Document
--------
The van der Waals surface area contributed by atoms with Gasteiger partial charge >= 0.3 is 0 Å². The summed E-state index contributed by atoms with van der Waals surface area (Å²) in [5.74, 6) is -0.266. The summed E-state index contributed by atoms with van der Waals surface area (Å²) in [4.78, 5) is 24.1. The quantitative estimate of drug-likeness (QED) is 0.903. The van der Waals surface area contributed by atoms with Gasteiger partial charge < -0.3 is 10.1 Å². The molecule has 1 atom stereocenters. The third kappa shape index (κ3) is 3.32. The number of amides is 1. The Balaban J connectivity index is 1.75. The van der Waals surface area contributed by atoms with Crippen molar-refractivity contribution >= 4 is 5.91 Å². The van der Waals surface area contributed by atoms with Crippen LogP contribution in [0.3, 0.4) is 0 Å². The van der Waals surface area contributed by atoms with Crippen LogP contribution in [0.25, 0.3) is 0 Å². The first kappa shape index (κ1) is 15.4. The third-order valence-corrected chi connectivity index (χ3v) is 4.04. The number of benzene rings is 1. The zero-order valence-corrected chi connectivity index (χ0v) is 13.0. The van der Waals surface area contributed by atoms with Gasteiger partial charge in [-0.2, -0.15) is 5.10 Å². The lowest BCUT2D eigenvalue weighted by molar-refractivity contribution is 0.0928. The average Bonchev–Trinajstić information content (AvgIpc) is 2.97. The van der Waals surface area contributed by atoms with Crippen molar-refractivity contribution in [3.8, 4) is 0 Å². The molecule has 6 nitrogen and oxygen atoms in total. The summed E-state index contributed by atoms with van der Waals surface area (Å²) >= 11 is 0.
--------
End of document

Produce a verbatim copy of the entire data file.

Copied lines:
The van der Waals surface area contributed by atoms with Gasteiger partial charge >= 0.3 is 0 Å². The summed E-state index contributed by atoms with van der Waals surface area (Å²) in [5.74, 6) is -0.266. The summed E-state index contributed by atoms with van der Waals surface area (Å²) in [4.78, 5) is 24.1. The quantitative estimate of drug-likeness (QED) is 0.903. The van der Waals surface area contributed by atoms with Gasteiger partial charge < -0.3 is 10.1 Å². The molecule has 1 atom stereocenters. The third kappa shape index (κ3) is 3.32. The number of amides is 1. The Balaban J connectivity index is 1.75. The van der Waals surface area contributed by atoms with Crippen molar-refractivity contribution >= 4 is 5.91 Å². The van der Waals surface area contributed by atoms with Crippen LogP contribution in [0.3, 0.4) is 0 Å². The van der Waals surface area contributed by atoms with Crippen LogP contribution in [0.25, 0.3) is 0 Å². The first kappa shape index (κ1) is 15.4. The third-order valence-corrected chi connectivity index (χ3v) is 4.04. The number of benzene rings is 1. The zero-order valence-corrected chi connectivity index (χ0v) is 13.0. The van der Waals surface area contributed by atoms with Gasteiger partial charge in [-0.2, -0.15) is 5.10 Å². The lowest BCUT2D eigenvalue weighted by molar-refractivity contribution is 0.0928. The average Bonchev–Trinajstić information content (AvgIpc) is 2.97. The van der Waals surface area contributed by atoms with Crippen molar-refractivity contribution in [3.8, 4) is 0 Å². The molecule has 6 nitrogen and oxygen atoms in total. The summed E-state index contributed by atoms with van der Waals surface area (Å²) >= 11 is 0.